Our View: How can kids learn if they’re worried about being shot?
In the wake of the most recent school shooting, which left 17 dead in Florida, a national debate is underway on how to make our schools and our students safer from such a threat.
President Trump said this week his administration will make school safety a top priority, and in recent days he, and other leaders, discussed several measures that could help stop such slaughters, including:
Conducting better background checks for firearm purchases, with mental health and criminal history included for a more comprehensive review.
Banning so-called “bump stocks,” which convert semiautomatic guns into automatic weapons.
Raising the minimum age from 18 to 21 for buyers of certain firearms, such as assault-style rifles. Or banning the sale of such weapons to the public altogether.
Increasing security on campuses, making our schools more “hardened targets.”
Considering how common such carnage has become on our TV screens, we should consider all the above and any other ideas that come forward that could help protect our children, and those who educate them. After careful consideration, we believe the concept of arming teachers to be off the mark.
Through the years, schools have taken on many additional roles to make up for society’s shortcomings. They’re not only tasked with teaching our kids but also take on tending to their nutritional, physical and psychological needs. Although it was a love for learning — the reading, writing and arithmetic — that led many to the classroom, today they’re often serving as pseudo-parents in a society much different today than when they were in school.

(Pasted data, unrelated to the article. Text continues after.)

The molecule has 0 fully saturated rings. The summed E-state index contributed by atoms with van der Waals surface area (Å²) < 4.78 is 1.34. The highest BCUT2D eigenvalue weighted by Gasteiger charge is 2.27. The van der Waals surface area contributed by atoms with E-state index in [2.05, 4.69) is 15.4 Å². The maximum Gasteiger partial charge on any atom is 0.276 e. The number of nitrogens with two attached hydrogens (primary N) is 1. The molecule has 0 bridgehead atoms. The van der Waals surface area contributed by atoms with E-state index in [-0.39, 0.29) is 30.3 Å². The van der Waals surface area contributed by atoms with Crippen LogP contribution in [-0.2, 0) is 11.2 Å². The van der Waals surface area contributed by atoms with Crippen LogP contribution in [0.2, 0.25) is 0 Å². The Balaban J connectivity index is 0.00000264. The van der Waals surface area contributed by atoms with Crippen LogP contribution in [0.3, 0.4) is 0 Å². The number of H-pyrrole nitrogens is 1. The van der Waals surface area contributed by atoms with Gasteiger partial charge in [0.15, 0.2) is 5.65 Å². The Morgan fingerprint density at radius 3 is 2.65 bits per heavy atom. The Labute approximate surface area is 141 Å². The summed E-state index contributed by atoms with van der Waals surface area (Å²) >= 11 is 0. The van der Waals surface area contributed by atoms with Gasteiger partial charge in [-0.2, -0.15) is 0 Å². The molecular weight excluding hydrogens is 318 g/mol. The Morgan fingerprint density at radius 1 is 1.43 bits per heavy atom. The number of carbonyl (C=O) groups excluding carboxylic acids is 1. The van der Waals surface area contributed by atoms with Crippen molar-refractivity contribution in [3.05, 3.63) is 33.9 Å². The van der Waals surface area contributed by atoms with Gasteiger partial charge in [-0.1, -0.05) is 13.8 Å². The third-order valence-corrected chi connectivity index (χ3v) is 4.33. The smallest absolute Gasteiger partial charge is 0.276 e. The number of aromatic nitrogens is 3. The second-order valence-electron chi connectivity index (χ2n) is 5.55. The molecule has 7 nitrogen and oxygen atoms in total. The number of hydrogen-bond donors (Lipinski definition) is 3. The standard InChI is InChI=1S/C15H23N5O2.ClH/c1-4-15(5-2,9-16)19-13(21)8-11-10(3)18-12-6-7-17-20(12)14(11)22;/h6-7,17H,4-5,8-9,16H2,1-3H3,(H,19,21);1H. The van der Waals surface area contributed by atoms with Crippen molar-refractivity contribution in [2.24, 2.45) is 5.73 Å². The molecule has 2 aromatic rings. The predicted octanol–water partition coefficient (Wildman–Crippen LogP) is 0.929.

Parents are in a real struggle to make ends meet, particularly single-parent families. Even if there are two parents in the home, both are likely working — for many that even includes second jobs — and often can’t be as involved as they want or need to be. It’s often our teachers who help to fill the gaps, but asking them to carry a weapon and confront a shooter is too much.
Hiring trained armed security guards, to both protect the school population in the event of such an incident and to deter would-be shooters from stepping on campus, seems a more logical approach. But schools aren’t exactly flush with funding. And it’s a sad day when administrators have to choose between funding new textbooks or an additional school resource officer.
Making schools more “hardened targets” presents quite a challenge in our community, and others across the state, as they’ve traditionally been open campuses with “outdoor hallways” between classrooms and accessible from various points.
Of course, we’d rather not have the razor-wire topped fences, metal detectors, K-9 units and armed security that would lead our schools to feel more like prisons. And, as President Trump mentioned, we’d rather not have to engage students in “active-shooter drills” or put our schools on “lockdown” upon the threat of danger.
But this is the reality we face.
It’s going to take concerted collaboration across local, state and federal levels of government to make our schools more safe.
Our leaders have to identify areas for improvement and our government officials need to compromise in their hard stances of the past and prioritize the funding to make them happen.
Unless we take action, we should expect only more of the same sickening scenes to replay over and over on our TV screens — or perhaps next time on one of our own campuses.
How can we expect our children, and those who teach them, to be focused on learning, when they can’t even be sure they’re safe at school?
The weekly Our View column represents the consensus opinion of The Union Editorial Board, a group of editors and writers from The Union, as well as informed community members. Contact the board at EditBoard@TheUnion.com.
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